Five ½-cup servings of vegetables every day-that's the USDA Food Pyramid recommendation for the average adult. Sounds easy, right? A salad here, a handful of baby carrots there, and you're covered. But in our fast-paced, carb-crazed world, who gets that? Most of us aren't meeting the daily requirements of a balanced healthy diet, even with a green salad for lunch and a vegetable side at dinner.
If you find yourself struggling to squeeze in all your veggie servings, check out these clever and surprising ways to build a balanced healthy diet. Think beyond the salad bowl (or, check this out if you want new ideas for salads; there are plenty of greens (and reds, yellows and oranges) that are versatile and tasty enough to work their way onto your plate morning, noon and night.
Balanced Healthy Diet Boost: Beat Breakfast Boredom Many of us think of vegetables as a staple at lunch or dinner, but starting your day with something green and good for you can keep you sated all morning long-and give you a head start on those five vegetable servings you're looking for. Spruce up your fiber cereal and skim milk routine and slip some fiber-filled vegetables into an A.M. omelet or breakfast sandwich instead. Try a frittata with broccoli rabe and sun-dried tomatoes or forgo the bread in your next breakfast with this tasty casserole with asparagus and mushrooms.
Balanced Healthy Diet Boost: Spruce Up Your Sandwich Two slices of whole wheat bread layered with turkey and a small slice of cheese is a fine midday nosh. But with some added green power, it can leave you feeling full until dinnertime. Fiber-filled veggies help you curb mid-afternoon snacking and bring you one serving closer to the USDA food pyramid's daily recommendation. Make your midday meal count by adding lettuce, tomato and cucumber to your favorite sandwich standby. Or try adding avocado (technically a fruit, but dense with nutrients) in place of mayo on any sandwich and you get extra flavor with your huge dose of nutrients. To get your veggies and satisfy a comfort food craving try this delicious grilled spinach cheese panini.
Balanced Healthy Diet Boost: Sip Smoothies If you're a fan of the DIY-smoothie, slip a few handfuls of spinach into your beverage. Don't let the color scare you; with the right balance of ingredients, spinach will complement fruit's natural sweet flavors, giving you a unique new taste (your waistline will like it, too). Try a Vitamin-C packed Mango Dream Smoothie or the ever-popular Green Drink of Oprah fame.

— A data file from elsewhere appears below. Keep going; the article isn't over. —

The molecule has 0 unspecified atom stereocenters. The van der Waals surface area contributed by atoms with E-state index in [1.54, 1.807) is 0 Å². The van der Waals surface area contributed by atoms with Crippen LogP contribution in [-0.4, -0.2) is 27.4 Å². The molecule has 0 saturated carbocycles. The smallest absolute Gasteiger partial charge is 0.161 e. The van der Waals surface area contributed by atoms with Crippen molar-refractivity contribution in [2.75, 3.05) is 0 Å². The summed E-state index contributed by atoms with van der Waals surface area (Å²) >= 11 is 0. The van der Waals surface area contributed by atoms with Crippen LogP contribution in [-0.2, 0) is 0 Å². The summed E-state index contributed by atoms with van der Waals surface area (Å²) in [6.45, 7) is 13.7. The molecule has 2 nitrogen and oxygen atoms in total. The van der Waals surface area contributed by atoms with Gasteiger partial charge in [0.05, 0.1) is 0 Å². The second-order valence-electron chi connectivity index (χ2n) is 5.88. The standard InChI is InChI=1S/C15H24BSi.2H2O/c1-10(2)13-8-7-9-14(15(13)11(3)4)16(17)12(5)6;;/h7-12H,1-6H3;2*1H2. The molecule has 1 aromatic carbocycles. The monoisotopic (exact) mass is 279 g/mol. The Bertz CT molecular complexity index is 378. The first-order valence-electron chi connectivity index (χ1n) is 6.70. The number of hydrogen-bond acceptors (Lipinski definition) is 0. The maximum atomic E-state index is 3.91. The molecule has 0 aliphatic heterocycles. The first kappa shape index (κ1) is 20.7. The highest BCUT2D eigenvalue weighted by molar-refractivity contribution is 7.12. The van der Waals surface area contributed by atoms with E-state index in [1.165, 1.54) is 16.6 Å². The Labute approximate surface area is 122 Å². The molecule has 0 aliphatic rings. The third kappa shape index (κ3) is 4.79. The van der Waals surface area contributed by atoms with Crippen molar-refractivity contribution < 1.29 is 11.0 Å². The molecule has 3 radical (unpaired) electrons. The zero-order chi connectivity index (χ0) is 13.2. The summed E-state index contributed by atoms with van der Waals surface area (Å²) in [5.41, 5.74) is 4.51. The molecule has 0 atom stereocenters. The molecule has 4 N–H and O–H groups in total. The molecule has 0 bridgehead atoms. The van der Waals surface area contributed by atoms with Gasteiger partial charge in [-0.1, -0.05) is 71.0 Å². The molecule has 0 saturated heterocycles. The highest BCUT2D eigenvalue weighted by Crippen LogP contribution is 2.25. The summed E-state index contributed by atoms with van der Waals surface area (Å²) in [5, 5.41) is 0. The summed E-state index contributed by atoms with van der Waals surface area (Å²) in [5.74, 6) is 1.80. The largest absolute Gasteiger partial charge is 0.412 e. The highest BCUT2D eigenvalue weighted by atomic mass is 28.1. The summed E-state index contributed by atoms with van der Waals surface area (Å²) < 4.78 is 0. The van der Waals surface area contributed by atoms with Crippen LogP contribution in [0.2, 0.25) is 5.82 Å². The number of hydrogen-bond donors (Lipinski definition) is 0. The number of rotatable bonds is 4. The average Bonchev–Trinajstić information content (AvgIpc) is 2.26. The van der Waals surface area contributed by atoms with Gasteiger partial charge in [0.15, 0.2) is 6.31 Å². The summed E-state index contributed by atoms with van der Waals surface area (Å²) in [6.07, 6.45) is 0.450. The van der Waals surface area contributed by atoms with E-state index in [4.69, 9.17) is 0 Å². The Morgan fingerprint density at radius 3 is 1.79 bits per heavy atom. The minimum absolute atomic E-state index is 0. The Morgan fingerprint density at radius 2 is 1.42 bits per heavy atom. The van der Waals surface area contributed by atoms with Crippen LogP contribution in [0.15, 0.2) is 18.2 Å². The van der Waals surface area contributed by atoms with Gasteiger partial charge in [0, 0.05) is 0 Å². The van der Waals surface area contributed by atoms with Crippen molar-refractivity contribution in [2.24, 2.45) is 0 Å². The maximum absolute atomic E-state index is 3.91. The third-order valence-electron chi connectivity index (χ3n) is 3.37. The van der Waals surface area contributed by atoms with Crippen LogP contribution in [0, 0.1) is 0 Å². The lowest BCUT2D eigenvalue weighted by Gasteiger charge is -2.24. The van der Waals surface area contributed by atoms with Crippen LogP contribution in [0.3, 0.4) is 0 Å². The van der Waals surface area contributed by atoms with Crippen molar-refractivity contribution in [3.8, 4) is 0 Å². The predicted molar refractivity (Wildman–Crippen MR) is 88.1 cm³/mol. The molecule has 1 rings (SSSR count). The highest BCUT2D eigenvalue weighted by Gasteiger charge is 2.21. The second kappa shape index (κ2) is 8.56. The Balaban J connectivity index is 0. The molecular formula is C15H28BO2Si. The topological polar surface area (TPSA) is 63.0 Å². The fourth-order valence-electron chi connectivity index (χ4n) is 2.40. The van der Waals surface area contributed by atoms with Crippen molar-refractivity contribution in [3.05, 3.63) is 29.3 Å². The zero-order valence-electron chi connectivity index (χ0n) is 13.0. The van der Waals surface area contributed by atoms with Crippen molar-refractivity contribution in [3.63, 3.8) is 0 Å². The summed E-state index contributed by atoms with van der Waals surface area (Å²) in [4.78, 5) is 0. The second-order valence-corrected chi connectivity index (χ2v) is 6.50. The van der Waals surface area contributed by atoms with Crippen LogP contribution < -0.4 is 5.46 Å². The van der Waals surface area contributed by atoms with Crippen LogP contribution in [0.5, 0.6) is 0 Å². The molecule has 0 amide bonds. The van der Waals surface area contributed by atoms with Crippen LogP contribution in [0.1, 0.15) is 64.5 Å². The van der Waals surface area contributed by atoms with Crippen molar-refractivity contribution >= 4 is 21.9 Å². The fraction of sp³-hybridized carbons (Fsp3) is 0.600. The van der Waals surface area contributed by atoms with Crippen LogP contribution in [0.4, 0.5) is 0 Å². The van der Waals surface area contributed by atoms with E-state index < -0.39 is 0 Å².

Balanced Healthy Diet Boost: Make Dessert Even Sweeter Don't limit healthy and delicious sweet potatoes for dessert to the pie at Thanksgiving. You can take advantage of the Vitamin A and fiber in this superfood all year round. Turn sweet potatoes into a smooth, silky pudding [recipe below] that will take the edge off your sweets craving without adding saturated fat or a ton of calories.
Sweet Potato Pudding
2 cups baked sweet potatoes pulp, scooped from the skin
1/2 cup packed light or dark brown sugar
2 large eggs
1/3 cup milk
1 tablespoons pure vanilla extract
1/2 tablespoon corn syrup, light or dark
1/2 teaspoon ground cinnamon
1/4 teaspoon ground ginger
1/4 cup chopped pecans, if desired
Preheat the oven to 350 degrees F. Grease a 1 1/2-quart baking dish or four individual ramekins on a large baking sheet.
With an electric mixer, beat together all ingredients (except the pecans) until smooth and blended. Pour into baking dish or ramekins. Transfer to the oven and bake for 25 minutes.
Sprinkle the pecans over the pudding and bake for an additional 20 to 25 minutes, until the pudding is set and slightly puffed. The top will sink as the pudding cools. Serve warm or at room temperature. For an extra treat, garnish with ¼ cup vanilla low fat frozen yogurt.
Per serving: 320 Calories; 7g. Fat; 1g. Saturated Fat; 5g. Fiber; 60g. Carbohydrates; 7g. Protein; 107mg. Calcium; 100mg. Sodium.
Per serving: 220 Calories; 2 g. Fat; .5g Saturated Fat; 3 g. Fiber; 46 g. Carbohydrate; 5 g. Protein; 80 g. Calcium, 80mg. sodium.